Humans and snakes both have skulls, backbones and ribs that support and protect the softer structures in the body. Humans and snakes are each highly derived descendants of a common ancestor, so many features of their skeletons are analogous to each other, albeit heavily modified.
Humans and snakes both have skulls that contain brains and support most of the animals' sense organs, such as eyes and noses. Both have jawbones, though mammalian jaws are very simple, and reptilian jaws are complex arrangements of bone and cartilage. Humans and snakes both have teeth, although the number and types of each set vary between species, and even from one individual to another.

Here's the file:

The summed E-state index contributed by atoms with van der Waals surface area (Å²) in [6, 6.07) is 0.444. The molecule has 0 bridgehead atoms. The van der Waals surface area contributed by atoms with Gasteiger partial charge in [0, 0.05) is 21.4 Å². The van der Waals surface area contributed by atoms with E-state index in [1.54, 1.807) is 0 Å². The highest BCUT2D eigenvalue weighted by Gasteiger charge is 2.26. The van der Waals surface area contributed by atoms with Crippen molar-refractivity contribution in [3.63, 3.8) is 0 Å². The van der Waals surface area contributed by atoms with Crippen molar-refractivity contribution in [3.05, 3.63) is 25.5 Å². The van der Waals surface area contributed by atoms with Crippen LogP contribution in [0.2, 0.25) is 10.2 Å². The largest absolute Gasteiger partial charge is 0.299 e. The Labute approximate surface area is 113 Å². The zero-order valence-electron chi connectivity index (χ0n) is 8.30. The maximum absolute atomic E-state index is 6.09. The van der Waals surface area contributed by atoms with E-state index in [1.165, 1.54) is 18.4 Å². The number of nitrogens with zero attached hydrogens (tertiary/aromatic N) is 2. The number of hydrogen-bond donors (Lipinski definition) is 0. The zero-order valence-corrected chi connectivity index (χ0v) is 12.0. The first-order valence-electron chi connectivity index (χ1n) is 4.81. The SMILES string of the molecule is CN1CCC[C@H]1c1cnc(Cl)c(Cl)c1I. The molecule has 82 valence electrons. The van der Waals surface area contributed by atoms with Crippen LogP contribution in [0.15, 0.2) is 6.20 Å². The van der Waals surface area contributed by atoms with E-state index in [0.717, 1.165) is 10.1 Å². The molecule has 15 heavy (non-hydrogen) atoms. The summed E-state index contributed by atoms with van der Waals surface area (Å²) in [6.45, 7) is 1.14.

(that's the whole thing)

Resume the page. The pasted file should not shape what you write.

Snakes and humans each have identifiable neck, upper back and lower back vertebrae, and the bones of the spine are recognizably similar in form and function. Both types of bone are ring-shaped, with central gaps to support the passage of the spinal cord. Snakes usually have many more vertebrae than humans, and most of the bones in the vertebral column support a set of ribs. Humans also have ribs, though they are fewer in number than snakes', and all are attached to the bones of the upper back. A few snake species, such as boas, have structures analogous to hips and hind legs, but these are vestigial and are greatly diminished in size.